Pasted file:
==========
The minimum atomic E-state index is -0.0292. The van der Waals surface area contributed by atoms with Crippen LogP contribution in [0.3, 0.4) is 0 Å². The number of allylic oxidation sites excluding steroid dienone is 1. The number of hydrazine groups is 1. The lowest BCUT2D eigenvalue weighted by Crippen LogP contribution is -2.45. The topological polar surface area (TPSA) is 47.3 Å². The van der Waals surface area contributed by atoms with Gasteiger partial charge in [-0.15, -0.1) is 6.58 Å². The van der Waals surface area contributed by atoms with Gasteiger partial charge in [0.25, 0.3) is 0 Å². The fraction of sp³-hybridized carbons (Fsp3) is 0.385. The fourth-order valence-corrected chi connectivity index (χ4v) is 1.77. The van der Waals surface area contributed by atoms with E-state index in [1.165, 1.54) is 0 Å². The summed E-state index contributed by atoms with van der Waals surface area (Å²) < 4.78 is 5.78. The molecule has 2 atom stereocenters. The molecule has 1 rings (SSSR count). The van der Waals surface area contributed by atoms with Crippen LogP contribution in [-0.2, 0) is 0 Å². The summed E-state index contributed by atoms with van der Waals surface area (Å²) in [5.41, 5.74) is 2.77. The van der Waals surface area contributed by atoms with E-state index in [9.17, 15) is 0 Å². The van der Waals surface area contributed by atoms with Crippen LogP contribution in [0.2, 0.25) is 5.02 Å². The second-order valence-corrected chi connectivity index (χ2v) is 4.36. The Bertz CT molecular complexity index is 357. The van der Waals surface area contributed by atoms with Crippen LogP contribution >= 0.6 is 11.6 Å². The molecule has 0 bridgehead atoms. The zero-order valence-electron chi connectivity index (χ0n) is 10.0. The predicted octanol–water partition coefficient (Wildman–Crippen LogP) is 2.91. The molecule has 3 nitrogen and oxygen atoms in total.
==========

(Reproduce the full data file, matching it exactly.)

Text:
The minimum atomic E-state index is -0.0292. The van der Waals surface area contributed by atoms with Crippen LogP contribution in [0.3, 0.4) is 0 Å². The number of allylic oxidation sites excluding steroid dienone is 1. The number of hydrazine groups is 1. The lowest BCUT2D eigenvalue weighted by Crippen LogP contribution is -2.45. The topological polar surface area (TPSA) is 47.3 Å². The van der Waals surface area contributed by atoms with Gasteiger partial charge in [-0.15, -0.1) is 6.58 Å². The van der Waals surface area contributed by atoms with Gasteiger partial charge in [0.25, 0.3) is 0 Å². The fraction of sp³-hybridized carbons (Fsp3) is 0.385. The fourth-order valence-corrected chi connectivity index (χ4v) is 1.77. The van der Waals surface area contributed by atoms with E-state index in [1.165, 1.54) is 0 Å². The summed E-state index contributed by atoms with van der Waals surface area (Å²) < 4.78 is 5.78. The molecule has 2 atom stereocenters. The molecule has 1 rings (SSSR count). The van der Waals surface area contributed by atoms with Crippen LogP contribution in [-0.2, 0) is 0 Å². The summed E-state index contributed by atoms with van der Waals surface area (Å²) in [5.41, 5.74) is 2.77. The van der Waals surface area contributed by atoms with E-state index in [9.17, 15) is 0 Å². The van der Waals surface area contributed by atoms with Crippen LogP contribution in [0.2, 0.25) is 5.02 Å². The second-order valence-corrected chi connectivity index (χ2v) is 4.36. The Bertz CT molecular complexity index is 357. The van der Waals surface area contributed by atoms with Crippen LogP contribution >= 0.6 is 11.6 Å². The molecule has 0 bridgehead atoms. The zero-order valence-electron chi connectivity index (χ0n) is 10.0. The predicted octanol–water partition coefficient (Wildman–Crippen LogP) is 2.91. The molecule has 3 nitrogen and oxygen atoms in total.